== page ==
If you don’t already know the big news, I’ll tell you now. My latest book, ‘No Angel’, is out on August 26th from Dreamspinner Press. It’s the story of an eighteen year old boy called Josh, who finds himself thrown onto the streets simply because he was born different. There he meets Sam, and a few others like him, who have met a similar fate.
You could say that the book is quite allegorical of the situation many LGBT youths face, even now. Sure, things have got better over the past decade, but there’s still a long way to go. Even now in the UK and USA there are teenagers committing suicide or having to live rough because of homophobia.
I’ve decided to donate a portion of royalties from the sale of ‘No Angel’ to a charity that helps these youths by providing emergency accommodation and support. The charity I chose to support is the Albert Kennedy Trust. You can read all about the work they are doing on their site, so I won’t be going into that in detail today. Instead, I want to share with you a short piece of fiction I wrote, regarding the events that took place in April, 1989… the events that led to the formation of the AKT.
The cool night air brushed along the hairs of Albert’s arm as he stumbled through the dark streets of Manchester. He caught his foot on an uneven paving stone and began to fall forward when an arm caught him.
“Thanks,” he said, grinning at his best friend, Paul.
Paul smiled back. “How much did you drink?”
Albert shrugged. The weekends were always like this—sneaking out of the care home on a Friday night to lose himself in the heavy beat of music and a haze of alcohol. The clubs were the only place he could be free, with people like him. There he could forget about the other kids he shared a house with, who would piss on his bed every day, and write insults across his mirror in lipstick. Queer, the last one said. The drinks helped him forget the adults who did nothing to protect him, turning a blind eye to the bruises, and sometimes adding to them. If only he didn’t have to go back to the home again, but what other choice was there besides living on the streets?
“Time is it?” he asked.
Paul glanced at his watch. “Almost two A.M.”
They turned off the quiet street and onto a busy road, where crowds of drunken men and women wandered in all directions from one club to the next. Keeping his head down, Albert walked slowly until the noisy throng was behind him.
“Faggots,” a voice called above the din.
Albert kept moving, ignoring the sting that pierced his heart and tightened his gut. He could never understand why the fact he liked men would cause everyone to hate him—everyone but Paul, and the dear woman who fostered him. She had been nothing but kind to Albert since they first met, and he wished he could have found someone like her.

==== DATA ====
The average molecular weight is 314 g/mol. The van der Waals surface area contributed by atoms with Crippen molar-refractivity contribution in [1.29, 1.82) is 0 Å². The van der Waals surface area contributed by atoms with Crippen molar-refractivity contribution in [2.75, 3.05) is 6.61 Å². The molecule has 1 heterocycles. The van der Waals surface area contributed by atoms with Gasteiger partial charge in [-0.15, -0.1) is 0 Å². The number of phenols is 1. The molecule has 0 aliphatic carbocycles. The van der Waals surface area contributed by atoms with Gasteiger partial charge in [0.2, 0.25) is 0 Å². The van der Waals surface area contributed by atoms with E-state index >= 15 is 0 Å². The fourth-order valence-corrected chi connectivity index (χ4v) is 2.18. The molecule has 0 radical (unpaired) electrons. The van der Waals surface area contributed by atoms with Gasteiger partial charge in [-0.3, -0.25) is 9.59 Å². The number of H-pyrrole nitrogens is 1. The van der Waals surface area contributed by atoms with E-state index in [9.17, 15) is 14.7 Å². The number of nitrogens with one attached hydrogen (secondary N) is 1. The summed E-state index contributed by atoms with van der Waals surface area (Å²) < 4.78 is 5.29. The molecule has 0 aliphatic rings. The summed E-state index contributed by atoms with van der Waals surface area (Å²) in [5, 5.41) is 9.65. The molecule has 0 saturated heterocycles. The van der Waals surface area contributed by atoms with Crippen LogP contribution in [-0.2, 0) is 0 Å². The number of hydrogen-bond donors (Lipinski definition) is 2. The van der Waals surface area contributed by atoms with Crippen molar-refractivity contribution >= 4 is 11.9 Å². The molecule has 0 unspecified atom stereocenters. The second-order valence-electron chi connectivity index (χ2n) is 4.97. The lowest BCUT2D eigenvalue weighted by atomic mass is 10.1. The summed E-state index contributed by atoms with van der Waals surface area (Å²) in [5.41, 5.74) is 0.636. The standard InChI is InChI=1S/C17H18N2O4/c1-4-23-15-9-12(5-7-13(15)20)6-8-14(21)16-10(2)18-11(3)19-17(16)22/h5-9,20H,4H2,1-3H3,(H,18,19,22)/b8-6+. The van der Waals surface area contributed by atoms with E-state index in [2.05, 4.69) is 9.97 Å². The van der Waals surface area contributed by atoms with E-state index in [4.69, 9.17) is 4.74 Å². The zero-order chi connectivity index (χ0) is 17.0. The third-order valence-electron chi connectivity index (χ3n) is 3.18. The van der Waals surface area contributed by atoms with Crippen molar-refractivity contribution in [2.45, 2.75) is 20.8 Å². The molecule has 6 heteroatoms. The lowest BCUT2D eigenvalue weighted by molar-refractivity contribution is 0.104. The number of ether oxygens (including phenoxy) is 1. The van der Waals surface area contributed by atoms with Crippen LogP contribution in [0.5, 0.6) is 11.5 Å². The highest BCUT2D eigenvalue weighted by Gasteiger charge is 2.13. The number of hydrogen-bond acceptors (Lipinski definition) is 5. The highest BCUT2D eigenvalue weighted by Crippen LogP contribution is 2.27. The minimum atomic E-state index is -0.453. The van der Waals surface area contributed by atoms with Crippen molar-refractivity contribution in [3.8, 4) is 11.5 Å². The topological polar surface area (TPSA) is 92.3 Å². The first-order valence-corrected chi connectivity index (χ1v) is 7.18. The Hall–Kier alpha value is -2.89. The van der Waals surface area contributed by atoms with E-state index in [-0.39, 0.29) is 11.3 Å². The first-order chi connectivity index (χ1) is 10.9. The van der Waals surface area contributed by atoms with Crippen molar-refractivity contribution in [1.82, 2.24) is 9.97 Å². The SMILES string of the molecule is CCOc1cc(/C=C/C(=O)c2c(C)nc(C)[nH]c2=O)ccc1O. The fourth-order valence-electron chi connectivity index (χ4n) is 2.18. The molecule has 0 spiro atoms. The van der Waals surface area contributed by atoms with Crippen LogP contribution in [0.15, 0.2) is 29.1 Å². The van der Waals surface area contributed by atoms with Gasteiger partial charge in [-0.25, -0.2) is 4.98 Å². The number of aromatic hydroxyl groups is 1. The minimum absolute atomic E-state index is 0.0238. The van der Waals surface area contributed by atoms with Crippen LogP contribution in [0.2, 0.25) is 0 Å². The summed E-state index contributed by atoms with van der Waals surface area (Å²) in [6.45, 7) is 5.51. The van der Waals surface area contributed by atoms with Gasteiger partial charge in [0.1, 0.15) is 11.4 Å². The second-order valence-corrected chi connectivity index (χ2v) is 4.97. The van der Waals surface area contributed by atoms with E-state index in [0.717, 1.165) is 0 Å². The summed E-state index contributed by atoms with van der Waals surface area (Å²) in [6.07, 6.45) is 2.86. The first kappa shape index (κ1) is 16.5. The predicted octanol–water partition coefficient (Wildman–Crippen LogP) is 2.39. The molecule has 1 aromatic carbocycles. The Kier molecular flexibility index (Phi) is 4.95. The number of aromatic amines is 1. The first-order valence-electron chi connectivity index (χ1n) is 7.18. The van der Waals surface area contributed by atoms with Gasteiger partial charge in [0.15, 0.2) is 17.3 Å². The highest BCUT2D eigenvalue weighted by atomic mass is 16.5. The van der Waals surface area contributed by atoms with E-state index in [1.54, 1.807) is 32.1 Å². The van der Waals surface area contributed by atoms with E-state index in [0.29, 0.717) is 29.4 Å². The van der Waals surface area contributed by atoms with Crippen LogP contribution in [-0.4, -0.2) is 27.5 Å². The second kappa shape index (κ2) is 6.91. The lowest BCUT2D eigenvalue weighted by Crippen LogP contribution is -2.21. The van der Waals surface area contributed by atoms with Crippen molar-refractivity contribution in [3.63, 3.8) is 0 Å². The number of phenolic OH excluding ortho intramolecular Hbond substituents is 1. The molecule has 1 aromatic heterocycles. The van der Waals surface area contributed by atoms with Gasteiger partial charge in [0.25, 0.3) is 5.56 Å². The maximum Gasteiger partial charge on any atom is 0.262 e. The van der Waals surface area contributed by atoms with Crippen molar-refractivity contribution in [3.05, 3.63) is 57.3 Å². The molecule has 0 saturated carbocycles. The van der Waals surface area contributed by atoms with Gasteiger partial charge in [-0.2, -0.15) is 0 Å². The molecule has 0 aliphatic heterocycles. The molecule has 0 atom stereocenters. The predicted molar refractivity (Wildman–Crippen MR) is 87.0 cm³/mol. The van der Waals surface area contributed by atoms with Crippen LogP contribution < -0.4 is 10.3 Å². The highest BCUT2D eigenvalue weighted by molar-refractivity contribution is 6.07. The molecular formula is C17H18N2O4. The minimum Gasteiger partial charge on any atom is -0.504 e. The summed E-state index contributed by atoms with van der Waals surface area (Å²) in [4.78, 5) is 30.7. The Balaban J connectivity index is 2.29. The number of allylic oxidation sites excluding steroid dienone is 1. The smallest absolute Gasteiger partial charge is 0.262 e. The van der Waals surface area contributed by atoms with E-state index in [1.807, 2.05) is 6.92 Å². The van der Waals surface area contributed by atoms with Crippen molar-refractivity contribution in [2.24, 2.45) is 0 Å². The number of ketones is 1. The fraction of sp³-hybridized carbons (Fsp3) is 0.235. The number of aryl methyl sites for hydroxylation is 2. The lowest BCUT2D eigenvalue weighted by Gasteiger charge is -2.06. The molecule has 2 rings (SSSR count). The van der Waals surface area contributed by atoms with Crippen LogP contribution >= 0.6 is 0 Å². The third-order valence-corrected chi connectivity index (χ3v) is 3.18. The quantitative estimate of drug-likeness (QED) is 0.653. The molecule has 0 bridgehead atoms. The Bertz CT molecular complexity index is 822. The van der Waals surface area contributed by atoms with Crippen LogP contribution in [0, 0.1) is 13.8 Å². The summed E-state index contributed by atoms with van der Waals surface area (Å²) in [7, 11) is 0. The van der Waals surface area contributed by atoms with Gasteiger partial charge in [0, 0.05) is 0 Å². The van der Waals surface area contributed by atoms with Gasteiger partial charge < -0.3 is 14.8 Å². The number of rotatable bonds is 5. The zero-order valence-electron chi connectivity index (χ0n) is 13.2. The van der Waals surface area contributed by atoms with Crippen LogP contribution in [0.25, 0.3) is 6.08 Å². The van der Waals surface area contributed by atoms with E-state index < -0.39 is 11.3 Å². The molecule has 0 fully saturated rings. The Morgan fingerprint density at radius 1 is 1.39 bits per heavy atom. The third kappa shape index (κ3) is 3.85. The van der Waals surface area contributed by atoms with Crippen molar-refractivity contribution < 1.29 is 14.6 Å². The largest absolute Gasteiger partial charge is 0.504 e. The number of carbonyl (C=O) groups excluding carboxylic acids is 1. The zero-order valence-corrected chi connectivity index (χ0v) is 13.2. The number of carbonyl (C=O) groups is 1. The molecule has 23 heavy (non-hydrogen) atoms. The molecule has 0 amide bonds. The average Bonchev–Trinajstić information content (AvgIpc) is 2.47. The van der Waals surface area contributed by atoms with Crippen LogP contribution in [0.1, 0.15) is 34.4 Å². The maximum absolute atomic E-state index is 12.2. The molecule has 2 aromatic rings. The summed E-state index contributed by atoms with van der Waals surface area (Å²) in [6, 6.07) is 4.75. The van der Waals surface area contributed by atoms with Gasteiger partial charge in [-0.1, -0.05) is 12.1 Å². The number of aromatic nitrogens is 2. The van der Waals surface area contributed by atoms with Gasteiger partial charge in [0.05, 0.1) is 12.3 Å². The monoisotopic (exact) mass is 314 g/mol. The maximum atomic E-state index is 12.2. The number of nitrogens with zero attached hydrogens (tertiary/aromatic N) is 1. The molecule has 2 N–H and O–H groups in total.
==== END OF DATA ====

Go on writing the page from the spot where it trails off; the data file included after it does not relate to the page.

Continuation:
Less than a minute later, more shouts started up. “Fucking queers!”
“You should all be killed,” another yelled.
Leaving the crowds behind, Albert became aware of footsteps from behind. His heart beat faster, and he picked up his pace as he muttered for Paul to do the same. They went left at the next crossroads, and Albert glanced over his shoulder. Five men crossed the road to follow them down the dark street. The men broke out into a run, heading straight for them.
“Get them,” one shouted.
“Shit,” Albert gasped. He grabbed Paul by the sleeve of his jacket and began to run. The men cheered, like wild predators excited by the thrill of a chase. At the end of the street, Paul stopped. He looked around, and then motioned toward a multi-story car park.
Albert followed his friend, going as fast as his legs would carry him across the empty parking spaces and to a red door. Paul opened the door, and Albert ran in after him, holding onto the railing as he huffed and puffed his way up to the next floor.
Shortly after, the narrow space was filled with jeers and taunts, and the sounds of shoes pounding against the linoleum floors. Albert managed to take the lead over his friend, though the muscles in his legs burned from the effort, and his limbs grew heavier with each step. The shouts and howls grew louder as they echoed off the walls, making the small gang seem more like a ravenous pack of wolves out for the kill. And there was no doubt in Albert’s mind they would kill him if they got the chance.
Before he realised it, he was exiting the door at the top and sprinting out onto the roof. He stopped only to look behind him while he struggled to catch his breath. Only adrenaline kept his shaky knees from collapsing beneath him. Sweat poured from his brow, and traced the line of his spine.
The door opened again, and he straightened up to greet his friend when a man in a black tracksuit exited instead.
“I found one on the roof,” he shouted back down to his friends.